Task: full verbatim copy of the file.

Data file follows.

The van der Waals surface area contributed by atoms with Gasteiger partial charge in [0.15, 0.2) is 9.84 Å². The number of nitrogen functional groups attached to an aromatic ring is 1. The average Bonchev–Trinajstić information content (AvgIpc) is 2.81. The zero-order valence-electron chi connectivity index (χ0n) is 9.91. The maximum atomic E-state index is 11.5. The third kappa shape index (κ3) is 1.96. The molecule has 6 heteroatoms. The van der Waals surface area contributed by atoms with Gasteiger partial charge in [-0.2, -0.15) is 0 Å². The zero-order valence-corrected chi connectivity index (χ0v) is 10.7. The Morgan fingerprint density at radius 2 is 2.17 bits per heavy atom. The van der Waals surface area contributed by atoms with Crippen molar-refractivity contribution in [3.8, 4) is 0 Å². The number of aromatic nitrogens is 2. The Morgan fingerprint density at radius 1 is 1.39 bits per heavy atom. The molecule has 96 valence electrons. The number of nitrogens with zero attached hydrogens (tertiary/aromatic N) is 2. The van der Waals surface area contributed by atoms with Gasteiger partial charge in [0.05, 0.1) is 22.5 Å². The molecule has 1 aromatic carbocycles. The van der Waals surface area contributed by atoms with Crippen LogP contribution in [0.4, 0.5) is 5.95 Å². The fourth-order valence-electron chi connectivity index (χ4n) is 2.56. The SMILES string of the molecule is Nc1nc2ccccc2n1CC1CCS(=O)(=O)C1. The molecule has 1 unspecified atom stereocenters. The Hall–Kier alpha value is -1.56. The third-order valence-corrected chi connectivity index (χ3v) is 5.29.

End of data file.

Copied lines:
The van der Waals surface area contributed by atoms with Gasteiger partial charge in [0.15, 0.2) is 9.84 Å². The number of nitrogen functional groups attached to an aromatic ring is 1. The average Bonchev–Trinajstić information content (AvgIpc) is 2.81. The zero-order valence-electron chi connectivity index (χ0n) is 9.91. The maximum atomic E-state index is 11.5. The third kappa shape index (κ3) is 1.96. The molecule has 6 heteroatoms. The van der Waals surface area contributed by atoms with Gasteiger partial charge in [-0.2, -0.15) is 0 Å². The zero-order valence-corrected chi connectivity index (χ0v) is 10.7. The Morgan fingerprint density at radius 2 is 2.17 bits per heavy atom. The van der Waals surface area contributed by atoms with Crippen molar-refractivity contribution in [3.8, 4) is 0 Å². The number of aromatic nitrogens is 2. The Morgan fingerprint density at radius 1 is 1.39 bits per heavy atom. The molecule has 96 valence electrons. The number of nitrogens with zero attached hydrogens (tertiary/aromatic N) is 2. The van der Waals surface area contributed by atoms with Gasteiger partial charge in [0.05, 0.1) is 22.5 Å². The molecule has 1 aromatic carbocycles. The van der Waals surface area contributed by atoms with Crippen LogP contribution in [0.4, 0.5) is 5.95 Å². The fourth-order valence-electron chi connectivity index (χ4n) is 2.56. The SMILES string of the molecule is Nc1nc2ccccc2n1CC1CCS(=O)(=O)C1. The molecule has 1 unspecified atom stereocenters. The Hall–Kier alpha value is -1.56. The third-order valence-corrected chi connectivity index (χ3v) is 5.29.